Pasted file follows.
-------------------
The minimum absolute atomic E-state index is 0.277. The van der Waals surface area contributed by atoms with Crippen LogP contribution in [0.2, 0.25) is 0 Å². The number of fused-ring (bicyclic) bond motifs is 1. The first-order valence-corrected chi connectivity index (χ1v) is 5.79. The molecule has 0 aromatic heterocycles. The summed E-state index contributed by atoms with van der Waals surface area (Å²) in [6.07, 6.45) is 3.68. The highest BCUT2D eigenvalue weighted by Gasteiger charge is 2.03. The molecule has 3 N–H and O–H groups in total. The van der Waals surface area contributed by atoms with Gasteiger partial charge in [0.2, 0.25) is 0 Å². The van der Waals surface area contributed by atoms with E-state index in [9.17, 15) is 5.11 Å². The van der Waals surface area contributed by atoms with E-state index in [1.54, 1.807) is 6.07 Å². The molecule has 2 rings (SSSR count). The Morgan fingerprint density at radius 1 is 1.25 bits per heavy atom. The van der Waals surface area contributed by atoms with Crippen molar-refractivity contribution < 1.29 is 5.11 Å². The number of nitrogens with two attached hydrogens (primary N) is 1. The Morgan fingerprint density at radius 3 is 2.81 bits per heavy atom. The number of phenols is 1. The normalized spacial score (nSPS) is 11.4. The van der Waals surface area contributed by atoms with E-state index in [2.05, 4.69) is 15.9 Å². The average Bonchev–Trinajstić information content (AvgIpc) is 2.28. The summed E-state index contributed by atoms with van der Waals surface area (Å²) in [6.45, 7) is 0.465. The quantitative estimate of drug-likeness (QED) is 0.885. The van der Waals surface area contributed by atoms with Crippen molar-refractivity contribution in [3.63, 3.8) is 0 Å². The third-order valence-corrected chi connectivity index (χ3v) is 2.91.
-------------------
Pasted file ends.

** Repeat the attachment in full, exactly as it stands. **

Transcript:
The minimum absolute atomic E-state index is 0.277. The van der Waals surface area contributed by atoms with Crippen LogP contribution in [0.2, 0.25) is 0 Å². The number of fused-ring (bicyclic) bond motifs is 1. The first-order valence-corrected chi connectivity index (χ1v) is 5.79. The molecule has 0 aromatic heterocycles. The summed E-state index contributed by atoms with van der Waals surface area (Å²) in [6.07, 6.45) is 3.68. The highest BCUT2D eigenvalue weighted by Gasteiger charge is 2.03. The molecule has 3 N–H and O–H groups in total. The van der Waals surface area contributed by atoms with Gasteiger partial charge in [0.2, 0.25) is 0 Å². The van der Waals surface area contributed by atoms with E-state index in [9.17, 15) is 5.11 Å². The van der Waals surface area contributed by atoms with E-state index in [1.54, 1.807) is 6.07 Å². The molecule has 2 rings (SSSR count). The Morgan fingerprint density at radius 1 is 1.25 bits per heavy atom. The van der Waals surface area contributed by atoms with Crippen molar-refractivity contribution < 1.29 is 5.11 Å². The number of nitrogens with two attached hydrogens (primary N) is 1. The Morgan fingerprint density at radius 3 is 2.81 bits per heavy atom. The number of phenols is 1. The normalized spacial score (nSPS) is 11.4. The van der Waals surface area contributed by atoms with E-state index in [2.05, 4.69) is 15.9 Å². The average Bonchev–Trinajstić information content (AvgIpc) is 2.28. The summed E-state index contributed by atoms with van der Waals surface area (Å²) in [6.45, 7) is 0.465. The quantitative estimate of drug-likeness (QED) is 0.885. The van der Waals surface area contributed by atoms with Crippen molar-refractivity contribution in [3.63, 3.8) is 0 Å². The third-order valence-corrected chi connectivity index (χ3v) is 2.91.